A new period has begun in Egypt when the tutelage regime that had continued since February 11, 2011 was converted into a military regime by the army commander Gen. Abdel Fettah al Sisi on July 3, 2013. The most critical point that needs to be kept in mind with regards to Egypt is that the only addressee of the July 3 coup was the first elected president of Egypt because the takeover simply targeted President Mohammed al Morsi not other political or corporate actors. As far as the State of Egypt is concerned, a transition from the tutelary regime to the coup order has been achieved. Liberals – other than Morsi and the Muslim Brotherhood (Ikhwan) -, laics, Christians, Salafis and proponents of the old regime directly became the supporters of the coup not only the interlocutors. This was the scenery in the country, but it has evolved into a quite serious state. The US administration even avoided uttering the “c” word and conducted an in-depth study including the financing of the street movements that cleared the way for the coup; the European Union (EU) spokesmen did not even accept that it was a coup, and the Gulf countries sent congratulatory messages to the new government almost before the coup…
The only reality we are reminded of by these scenes is that the July 3 military coup in Egypt is a terrible political pornography, at least as much as Iraq’s occupation process. The Egyptian military takeover could have been executed in many different ways; however, it would not have been realized this easily if it were not for the group of tin soldiers who undertook the responsibility passionately. This group consisted of nobody else but liberals and laics of course. Their political sassiness from the very beginning – even during the takeover process – has transformed into temper in the parliamentary elections, then into provocateur politics, and a clear-cut politics of hatred following the presidential elections. Anti-Morsi liberals and laics cooperated with the Western power centers and elites, as the pro-Mubarak liberals together with the actors from the Gulf slogged on Morsi’s overthrow. The Egyptian establishment every step of the way assisted the liberals with all of its official and unofficial apparatus during the coup process shaped by the external forces. Either electricity was cut in capital Cairo or there were gas shortages. One day a Shiite, the other day a Christian was lynched. Both wings of the Parliament were abolished. Morsi had to work with the security forces of the Mubarak regime. So, they confined him to govern the country through decrees and did not hesitate to name Morsi “the single man or an authoritarian or even a dictator” while he was trying to get some things done through decrees. In short, Morsi with no police, no army and no intelligence backing him up was ousted by the military with international support.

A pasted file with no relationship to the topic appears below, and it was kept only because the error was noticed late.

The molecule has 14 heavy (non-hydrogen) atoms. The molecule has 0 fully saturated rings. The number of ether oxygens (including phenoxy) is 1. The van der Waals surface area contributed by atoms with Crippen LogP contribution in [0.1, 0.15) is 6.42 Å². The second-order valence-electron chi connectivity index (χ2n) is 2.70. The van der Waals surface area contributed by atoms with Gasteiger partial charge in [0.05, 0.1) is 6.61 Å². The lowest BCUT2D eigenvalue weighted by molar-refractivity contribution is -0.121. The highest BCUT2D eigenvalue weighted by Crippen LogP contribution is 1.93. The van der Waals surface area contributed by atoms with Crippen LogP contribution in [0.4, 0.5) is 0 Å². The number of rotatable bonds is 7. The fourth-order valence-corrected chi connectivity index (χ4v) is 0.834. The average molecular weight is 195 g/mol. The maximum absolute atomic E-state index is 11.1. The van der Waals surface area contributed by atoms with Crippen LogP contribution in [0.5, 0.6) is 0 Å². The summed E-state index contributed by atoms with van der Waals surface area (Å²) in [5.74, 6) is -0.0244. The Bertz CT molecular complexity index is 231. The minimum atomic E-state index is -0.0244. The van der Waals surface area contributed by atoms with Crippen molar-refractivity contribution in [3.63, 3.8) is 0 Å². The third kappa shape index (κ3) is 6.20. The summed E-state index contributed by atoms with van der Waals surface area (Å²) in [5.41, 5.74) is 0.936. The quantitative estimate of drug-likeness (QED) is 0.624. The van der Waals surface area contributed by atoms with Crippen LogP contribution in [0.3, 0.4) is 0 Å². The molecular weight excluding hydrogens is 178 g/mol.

It is almost impossible for the Egyptian army to have politically conducted the coup process. Just for this reason, the coup photo taken on the day of the takeover, July 3, quickly became meaningless. Potential names for the prime ministry have been changed three times since the day of the coup. A prime minister was finally found in the fourth try. Similarly, Abdel Majid Mahmoud, who was one of the key figures of the Judiciary tutelage during the entire coup process, had to resign. Salafis – the Nour Party in particular in the dissolution process with the departure of its leader to form the Vatan Party (Homeland Party) – are in a mare’s nest for providing support to the military takeover. The coup administration does not even bother to form a technocrat government by simply assigning names who have played politically active roles during the process to the Presidency and ministries.
The Egyptian army is not the kind that undertakes an ideological founding task. The military, including its elites, share the similar social-economic world with people in the street – especially with the Egyptians who are neither liberal nor